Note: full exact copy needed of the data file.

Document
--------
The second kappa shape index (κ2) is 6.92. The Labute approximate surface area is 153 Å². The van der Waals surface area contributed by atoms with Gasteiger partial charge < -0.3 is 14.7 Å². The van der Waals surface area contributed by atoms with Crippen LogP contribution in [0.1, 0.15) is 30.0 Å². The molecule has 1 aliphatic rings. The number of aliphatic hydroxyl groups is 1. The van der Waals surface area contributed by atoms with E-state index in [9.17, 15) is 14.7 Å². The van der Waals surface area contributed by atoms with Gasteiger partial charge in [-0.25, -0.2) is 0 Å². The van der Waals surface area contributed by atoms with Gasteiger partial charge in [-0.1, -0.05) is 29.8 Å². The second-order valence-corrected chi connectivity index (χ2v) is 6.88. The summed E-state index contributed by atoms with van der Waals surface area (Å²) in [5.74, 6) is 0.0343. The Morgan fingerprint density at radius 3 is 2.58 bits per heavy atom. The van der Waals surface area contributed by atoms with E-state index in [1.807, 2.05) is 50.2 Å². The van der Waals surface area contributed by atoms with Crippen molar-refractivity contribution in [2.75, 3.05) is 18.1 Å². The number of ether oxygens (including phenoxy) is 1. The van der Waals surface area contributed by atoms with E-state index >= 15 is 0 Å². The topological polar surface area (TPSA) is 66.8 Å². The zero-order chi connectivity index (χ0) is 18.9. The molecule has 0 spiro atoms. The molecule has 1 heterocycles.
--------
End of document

The second kappa shape index (κ2) is 6.92. The Labute approximate surface area is 153 Å². The van der Waals surface area contributed by atoms with Gasteiger partial charge < -0.3 is 14.7 Å². The van der Waals surface area contributed by atoms with Crippen LogP contribution in [0.1, 0.15) is 30.0 Å². The molecule has 1 aliphatic rings. The number of aliphatic hydroxyl groups is 1. The van der Waals surface area contributed by atoms with E-state index in [9.17, 15) is 14.7 Å². The van der Waals surface area contributed by atoms with Gasteiger partial charge in [-0.25, -0.2) is 0 Å². The van der Waals surface area contributed by atoms with Gasteiger partial charge in [-0.1, -0.05) is 29.8 Å². The second-order valence-corrected chi connectivity index (χ2v) is 6.88. The summed E-state index contributed by atoms with van der Waals surface area (Å²) in [5.74, 6) is 0.0343. The Morgan fingerprint density at radius 3 is 2.58 bits per heavy atom. The van der Waals surface area contributed by atoms with E-state index in [1.807, 2.05) is 50.2 Å². The van der Waals surface area contributed by atoms with Crippen molar-refractivity contribution in [2.75, 3.05) is 18.1 Å². The number of ether oxygens (including phenoxy) is 1. The van der Waals surface area contributed by atoms with E-state index >= 15 is 0 Å². The topological polar surface area (TPSA) is 66.8 Å². The zero-order chi connectivity index (χ0) is 18.9. The molecule has 0 spiro atoms. The molecule has 1 heterocycles.